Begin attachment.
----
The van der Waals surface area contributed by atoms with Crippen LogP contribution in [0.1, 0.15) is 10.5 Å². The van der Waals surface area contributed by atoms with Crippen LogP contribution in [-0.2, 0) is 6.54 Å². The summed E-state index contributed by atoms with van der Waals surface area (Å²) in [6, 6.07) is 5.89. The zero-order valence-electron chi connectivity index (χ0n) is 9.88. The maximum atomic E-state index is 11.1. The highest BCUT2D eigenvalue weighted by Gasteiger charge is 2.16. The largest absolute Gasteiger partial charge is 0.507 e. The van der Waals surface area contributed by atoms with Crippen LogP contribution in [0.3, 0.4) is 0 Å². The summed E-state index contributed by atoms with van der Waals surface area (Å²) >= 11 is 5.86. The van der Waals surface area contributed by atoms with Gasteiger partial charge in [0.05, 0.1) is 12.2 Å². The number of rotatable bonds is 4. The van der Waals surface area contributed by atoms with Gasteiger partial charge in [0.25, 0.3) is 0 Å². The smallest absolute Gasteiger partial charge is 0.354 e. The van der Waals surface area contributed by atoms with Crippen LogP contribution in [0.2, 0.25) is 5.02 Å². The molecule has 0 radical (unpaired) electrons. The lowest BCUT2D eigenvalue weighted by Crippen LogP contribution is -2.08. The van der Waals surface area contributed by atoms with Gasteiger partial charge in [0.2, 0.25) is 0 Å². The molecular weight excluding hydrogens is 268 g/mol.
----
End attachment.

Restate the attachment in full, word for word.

The van der Waals surface area contributed by atoms with Crippen LogP contribution in [0.1, 0.15) is 10.5 Å². The van der Waals surface area contributed by atoms with Crippen LogP contribution in [-0.2, 0) is 6.54 Å². The summed E-state index contributed by atoms with van der Waals surface area (Å²) in [6, 6.07) is 5.89. The zero-order valence-electron chi connectivity index (χ0n) is 9.88. The maximum atomic E-state index is 11.1. The highest BCUT2D eigenvalue weighted by Gasteiger charge is 2.16. The largest absolute Gasteiger partial charge is 0.507 e. The van der Waals surface area contributed by atoms with Crippen LogP contribution in [0.3, 0.4) is 0 Å². The summed E-state index contributed by atoms with van der Waals surface area (Å²) >= 11 is 5.86. The van der Waals surface area contributed by atoms with Gasteiger partial charge in [0.05, 0.1) is 12.2 Å². The number of rotatable bonds is 4. The van der Waals surface area contributed by atoms with Gasteiger partial charge in [0.25, 0.3) is 0 Å². The smallest absolute Gasteiger partial charge is 0.354 e. The van der Waals surface area contributed by atoms with Crippen LogP contribution in [0.2, 0.25) is 5.02 Å². The molecule has 0 radical (unpaired) electrons. The lowest BCUT2D eigenvalue weighted by Crippen LogP contribution is -2.08. The van der Waals surface area contributed by atoms with Gasteiger partial charge in [0.2, 0.25) is 0 Å². The molecular weight excluding hydrogens is 268 g/mol.